Have you ever thought about how the well-known brands you interact with every day got their logos?

It takes hours of consumer research to come up with the colors and symbols as that is what will reflect their brand’s values in the hope to inspire consumers – but sometimes, they’re happy accidents. 

Here are some intriguing origin tales behind iconic logos in industries from fast food to luxury fashion.

READ MORE: JUST DO IT – THE STORY BEHIND NIKE’S FAMOUS SLOGAN WHICH WAS INSPIRED BY A DOUBLE MURDERER

The Olympics

The legendary Olympics logo
Credit: Scazon – Flickr

The world-famous rings of the International Olympic Committee symbolize five inhabited continents that partake in the games – The Americas, Asia, Oceania, Europe, and Africa.

The colors represent the colors of the nation’s flag that participates.

Starbucks

Starbucks
Starbucks’ logo is a mermaid

To get to the origin of the Starbucks logo, you will need to know the history of the company first.

It all began with a coffee roaster in Pike Place Market. The market’s place on the waterfront certainly plays a part in the branding, but it’s because the founders simply liked names beginning with a “St” sound.

They came across the name of the chief in Moby Dick and favored it.

They needed an appropriately maritime logo to go with the name and found an aged woodcut of a two-tailed mermaid.

She’s experienced a few facelifts and has gotten a bit more humble, but this siren is here to remain.

Mercedes-Benz

The Mercedes logo symbolizes conquering motorization over land, sky and water. 

The indulgence car brand used to be two different car businesses: Daimler and Benz & Cie.

A few years before they came together, Daimler embraced the three-point star logo to portray his company’s pursuit of conquering motorization over land, sky and water.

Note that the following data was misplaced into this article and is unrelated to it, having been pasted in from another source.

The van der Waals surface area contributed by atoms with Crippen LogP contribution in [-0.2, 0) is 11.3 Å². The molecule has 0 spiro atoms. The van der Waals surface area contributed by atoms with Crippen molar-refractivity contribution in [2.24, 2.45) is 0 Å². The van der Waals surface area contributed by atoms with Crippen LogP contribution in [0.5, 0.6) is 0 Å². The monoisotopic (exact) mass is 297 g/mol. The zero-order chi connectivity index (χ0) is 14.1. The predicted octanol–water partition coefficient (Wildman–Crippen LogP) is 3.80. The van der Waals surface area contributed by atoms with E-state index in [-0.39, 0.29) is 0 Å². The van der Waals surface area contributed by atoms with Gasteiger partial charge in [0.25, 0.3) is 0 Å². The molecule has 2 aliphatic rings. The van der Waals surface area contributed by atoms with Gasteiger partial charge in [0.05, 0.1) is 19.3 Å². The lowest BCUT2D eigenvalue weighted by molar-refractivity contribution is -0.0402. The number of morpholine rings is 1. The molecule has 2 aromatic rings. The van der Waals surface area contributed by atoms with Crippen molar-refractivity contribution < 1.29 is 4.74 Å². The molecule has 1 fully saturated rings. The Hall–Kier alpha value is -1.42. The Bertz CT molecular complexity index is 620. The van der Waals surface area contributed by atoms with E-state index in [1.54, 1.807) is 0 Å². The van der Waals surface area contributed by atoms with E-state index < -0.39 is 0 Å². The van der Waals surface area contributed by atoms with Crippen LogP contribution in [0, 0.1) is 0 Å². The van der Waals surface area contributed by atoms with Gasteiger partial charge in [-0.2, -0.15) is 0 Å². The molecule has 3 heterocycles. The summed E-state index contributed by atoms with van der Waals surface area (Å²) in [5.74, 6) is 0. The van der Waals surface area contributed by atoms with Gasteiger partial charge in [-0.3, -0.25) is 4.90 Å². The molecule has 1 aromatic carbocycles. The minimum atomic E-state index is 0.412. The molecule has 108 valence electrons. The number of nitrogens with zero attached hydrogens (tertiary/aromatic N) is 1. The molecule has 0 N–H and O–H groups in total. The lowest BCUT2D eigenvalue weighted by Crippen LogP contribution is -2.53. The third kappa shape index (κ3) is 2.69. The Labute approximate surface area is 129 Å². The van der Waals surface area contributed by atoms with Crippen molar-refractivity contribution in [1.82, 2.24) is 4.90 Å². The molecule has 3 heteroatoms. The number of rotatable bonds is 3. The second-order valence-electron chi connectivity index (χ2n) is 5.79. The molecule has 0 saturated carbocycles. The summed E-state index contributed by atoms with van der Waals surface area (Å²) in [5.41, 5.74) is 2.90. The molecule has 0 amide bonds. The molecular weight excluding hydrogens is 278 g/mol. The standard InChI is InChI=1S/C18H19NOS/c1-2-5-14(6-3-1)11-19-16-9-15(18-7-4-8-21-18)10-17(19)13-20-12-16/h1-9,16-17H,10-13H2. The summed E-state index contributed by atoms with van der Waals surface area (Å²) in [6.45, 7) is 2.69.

Apple

Apple
Apple’s famous logo

Steve Jobs called his company Apple because he was in the middle of a fruitarian craze diet.

He went to an apple farm where he had the idea that a company called “Apple” would come across as amusing, vibrant, and not intimidating.

Those are the three qualities he wanted people to associate with the novel concept of a computer. 

The business’s first logo had an image of Sir Isaac Newton under an apple tree. But this was quickly discarded in turn for something more dapper: the now-iconic apple.

It was decided Apple’s logo should have a bite out of it so people wouldn’t mistake it with a cherry.

Versace

Versace’s logo is based on ruins in Italy

Gianni Versace’s Medusa logo is based on on the floor of ruins in Reggio Calabria, Italy, which is where he grew up.

Apart from this thoughtful angle, Donatella Versace says the legend behind Medusa was also a reason for picking it.

Before being changed to a monster, Medusa had a captivating beauty that made people fall in love with her forever, and Gianni wanted his brand to inspire the same loyalty and adoration in fashionistas.